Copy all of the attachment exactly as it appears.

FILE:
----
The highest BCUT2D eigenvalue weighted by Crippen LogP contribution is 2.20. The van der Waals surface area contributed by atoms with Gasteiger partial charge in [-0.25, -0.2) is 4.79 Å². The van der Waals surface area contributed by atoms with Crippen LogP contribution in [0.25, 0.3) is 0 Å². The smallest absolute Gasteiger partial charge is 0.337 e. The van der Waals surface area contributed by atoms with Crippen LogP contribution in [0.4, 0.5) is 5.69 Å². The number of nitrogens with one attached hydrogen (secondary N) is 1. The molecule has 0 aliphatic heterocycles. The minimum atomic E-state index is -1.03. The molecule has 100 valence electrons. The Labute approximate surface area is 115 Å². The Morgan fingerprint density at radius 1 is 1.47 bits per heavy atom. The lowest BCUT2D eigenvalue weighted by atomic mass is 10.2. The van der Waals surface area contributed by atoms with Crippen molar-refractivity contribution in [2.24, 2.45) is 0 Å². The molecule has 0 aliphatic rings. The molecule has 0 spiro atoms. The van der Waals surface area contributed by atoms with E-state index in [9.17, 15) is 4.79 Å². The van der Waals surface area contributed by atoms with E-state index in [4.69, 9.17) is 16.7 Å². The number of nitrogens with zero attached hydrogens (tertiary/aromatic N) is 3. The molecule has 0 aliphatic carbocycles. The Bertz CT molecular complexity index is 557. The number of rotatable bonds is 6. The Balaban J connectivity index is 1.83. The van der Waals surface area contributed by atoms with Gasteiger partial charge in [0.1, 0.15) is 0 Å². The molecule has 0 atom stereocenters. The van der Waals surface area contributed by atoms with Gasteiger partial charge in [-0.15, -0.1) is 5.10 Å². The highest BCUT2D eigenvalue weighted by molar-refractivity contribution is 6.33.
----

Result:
The highest BCUT2D eigenvalue weighted by Crippen LogP contribution is 2.20. The van der Waals surface area contributed by atoms with Gasteiger partial charge in [-0.25, -0.2) is 4.79 Å². The van der Waals surface area contributed by atoms with Crippen LogP contribution in [0.25, 0.3) is 0 Å². The smallest absolute Gasteiger partial charge is 0.337 e. The van der Waals surface area contributed by atoms with Crippen LogP contribution in [0.4, 0.5) is 5.69 Å². The number of nitrogens with one attached hydrogen (secondary N) is 1. The molecule has 0 aliphatic heterocycles. The minimum atomic E-state index is -1.03. The molecule has 100 valence electrons. The Labute approximate surface area is 115 Å². The Morgan fingerprint density at radius 1 is 1.47 bits per heavy atom. The lowest BCUT2D eigenvalue weighted by atomic mass is 10.2. The van der Waals surface area contributed by atoms with Crippen molar-refractivity contribution in [2.24, 2.45) is 0 Å². The molecule has 0 aliphatic rings. The molecule has 0 spiro atoms. The van der Waals surface area contributed by atoms with E-state index in [9.17, 15) is 4.79 Å². The van der Waals surface area contributed by atoms with E-state index in [4.69, 9.17) is 16.7 Å². The number of nitrogens with zero attached hydrogens (tertiary/aromatic N) is 3. The molecule has 0 aliphatic carbocycles. The Bertz CT molecular complexity index is 557. The number of rotatable bonds is 6. The Balaban J connectivity index is 1.83. The van der Waals surface area contributed by atoms with Gasteiger partial charge in [0.1, 0.15) is 0 Å². The molecule has 0 atom stereocenters. The van der Waals surface area contributed by atoms with Gasteiger partial charge in [-0.15, -0.1) is 5.10 Å². The highest BCUT2D eigenvalue weighted by molar-refractivity contribution is 6.33.